Tuesday, February 4, 2014

Great Advice for Writers: Interview with Courtney Alameda

Courtney is a friend and former fellow assistant with the Writing and Illustrating for Young Readers Conference. We met in Alane Ferguson's workshop several years ago. At the 2012 Conference, Courtney met her agent, John C. Cusick of Greenhouse Literary. She says he's a fabulous agent. Courtney now has an equally fabulous book contract. 
The following interview was originally posted at www.wifyr.com/blog
Those of us who know and love Courtney can't forget her enthusiasm for all things related to books. When she assisted in Holly Black's workshop, Courtney dressed as characters from Holly's books, including this unicorn.
Q. As writers, we spend a lot of time working toward the goal of being agented/getting a book contract, and very little time thinking beyond that point. What do you wish you’d known before you got your agent and book deal?
I could fill a tome with the things I wish I'd known, but the most important thing I've learned since the book deal is why I write. Previously, I thought I sat down at my computer each and every day because it was good for my career -- which wasn't necessarily untrue. But I found the book deal didn't make me any happier than I'd been before, no more validated in my work, no more secure. Shocking, I know!

So why do I write? For love, of course. Because nothing thrills me more than the moment of discovery, when I stumble into a scene that will tie the multiple threads of plot, character arc, and theme together; nothing is more tantalizing than my first glimpse of a new character, or the way a new voice feels as it slips out of me and onto the page. There is nothing more triumphant than weaving messy bits of a scene into a tight, coherent whole, word by word, line by line. Writing is an alchemical sort of magic, and it brings me great joy.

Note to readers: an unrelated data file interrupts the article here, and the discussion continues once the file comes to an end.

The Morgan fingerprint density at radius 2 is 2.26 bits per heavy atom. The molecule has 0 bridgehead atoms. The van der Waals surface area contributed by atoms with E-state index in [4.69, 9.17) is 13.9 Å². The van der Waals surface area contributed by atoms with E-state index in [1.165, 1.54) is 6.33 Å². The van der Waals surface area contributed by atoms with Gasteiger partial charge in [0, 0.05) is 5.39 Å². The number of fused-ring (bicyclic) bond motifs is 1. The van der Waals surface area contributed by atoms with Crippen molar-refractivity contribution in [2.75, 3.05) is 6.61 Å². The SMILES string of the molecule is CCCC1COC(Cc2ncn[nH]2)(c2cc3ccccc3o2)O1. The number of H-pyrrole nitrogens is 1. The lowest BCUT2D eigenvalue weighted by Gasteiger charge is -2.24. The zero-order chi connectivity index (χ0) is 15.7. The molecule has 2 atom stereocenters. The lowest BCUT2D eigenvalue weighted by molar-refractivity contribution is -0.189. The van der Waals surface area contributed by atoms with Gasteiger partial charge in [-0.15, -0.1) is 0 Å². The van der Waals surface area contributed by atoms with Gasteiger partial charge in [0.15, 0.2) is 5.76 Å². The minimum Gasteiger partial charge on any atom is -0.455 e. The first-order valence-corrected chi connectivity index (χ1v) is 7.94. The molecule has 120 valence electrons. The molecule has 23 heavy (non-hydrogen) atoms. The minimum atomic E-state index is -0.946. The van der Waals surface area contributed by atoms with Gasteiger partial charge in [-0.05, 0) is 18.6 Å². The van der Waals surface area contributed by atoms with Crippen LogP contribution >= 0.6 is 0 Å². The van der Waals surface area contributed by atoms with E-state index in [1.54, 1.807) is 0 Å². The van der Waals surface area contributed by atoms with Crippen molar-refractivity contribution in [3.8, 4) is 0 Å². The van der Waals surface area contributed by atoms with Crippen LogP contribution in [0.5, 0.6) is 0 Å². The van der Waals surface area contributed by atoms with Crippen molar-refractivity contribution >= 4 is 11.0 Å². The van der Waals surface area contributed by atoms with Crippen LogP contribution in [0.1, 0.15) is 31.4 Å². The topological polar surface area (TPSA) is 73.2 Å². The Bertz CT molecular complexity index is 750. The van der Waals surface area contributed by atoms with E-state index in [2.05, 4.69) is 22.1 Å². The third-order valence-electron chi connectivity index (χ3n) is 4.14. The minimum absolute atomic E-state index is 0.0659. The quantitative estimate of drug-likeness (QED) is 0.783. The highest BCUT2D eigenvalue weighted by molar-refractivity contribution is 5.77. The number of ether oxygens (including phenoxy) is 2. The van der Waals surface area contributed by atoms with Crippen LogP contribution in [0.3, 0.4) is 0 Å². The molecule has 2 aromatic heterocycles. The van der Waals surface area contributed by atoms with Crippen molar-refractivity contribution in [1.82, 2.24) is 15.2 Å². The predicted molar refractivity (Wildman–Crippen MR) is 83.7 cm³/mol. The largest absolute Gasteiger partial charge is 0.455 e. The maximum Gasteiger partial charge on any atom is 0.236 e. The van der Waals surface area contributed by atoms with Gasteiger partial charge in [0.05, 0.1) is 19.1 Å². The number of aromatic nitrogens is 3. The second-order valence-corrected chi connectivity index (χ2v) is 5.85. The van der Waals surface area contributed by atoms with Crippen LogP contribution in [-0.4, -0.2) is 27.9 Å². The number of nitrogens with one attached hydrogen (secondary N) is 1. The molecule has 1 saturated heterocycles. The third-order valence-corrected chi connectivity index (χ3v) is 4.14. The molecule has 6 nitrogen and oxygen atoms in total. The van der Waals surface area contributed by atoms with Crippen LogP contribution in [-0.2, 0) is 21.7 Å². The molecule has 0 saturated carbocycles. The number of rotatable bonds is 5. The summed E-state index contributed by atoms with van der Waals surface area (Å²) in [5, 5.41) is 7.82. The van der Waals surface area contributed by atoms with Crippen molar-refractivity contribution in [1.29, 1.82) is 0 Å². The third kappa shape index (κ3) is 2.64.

Q. What’s the best writing advice you’ve ever received?
The best writing advice I've ever heard isn't writing advice at all, as it actually comes from psychologist Angela Lee Duckworth's TED talk about success. Duckworth says, "In all [the] very different contexts [we studied], one characteristic emerged as a significant predictor of success, and it wasn't social intelligence, it wasn't good looks, physical health, and it wasn't IQ; it was grit. Grit is passion and perseverance for very long term goals. Grit is having stamina. Grit is sticking with your future, day in and day out, not just for the week, not just for the month, but for years, and working really hard to make that future a reality." (The Key to Success, TED 2013)
I want to repeat one part of Duckworth's statement: Grit is passion and perseverance for very long term goals. Most writers work, on average, 7 - 10 years before signing with an agent or landing a book deal. Your passion for your work must be unflagging if you are to succeed. Don't expect to be an outlier, expect to work hard. 

Q. What top three writing tips would you give aspiring writers? 
1. Creativity's force isn't constrained by the laws of physics -- the more you use, the more you have. With that said, it isn't always on tap, either. Learn how to write when the muse is silent. Learn to write when you're exhausted. Learn to write when you're sick, stressed, or sad. You will do all these things on deadline. Learn how to do it now.
2. Be unique, be you. We already have a John Green, a Veronica Roth, and a Markus Zusak -- but we don't have you. Not yet. 
3. And most importantly: Play! Like Albert Einstein said, "Creativity is intelligence having fun." Write every day. Read every day. If you stop having fun doing these things at least a little of the time, reevaluate your goals for your work.  

Q. Do you make writing goals?  Are there one or two you could share with us?
My goals for the year are fairly simple: write well every day, finish a new novel by summer, and apply to a few MFA programs for fall 2015. Goals are a large part of success in any field -- goals, and grit.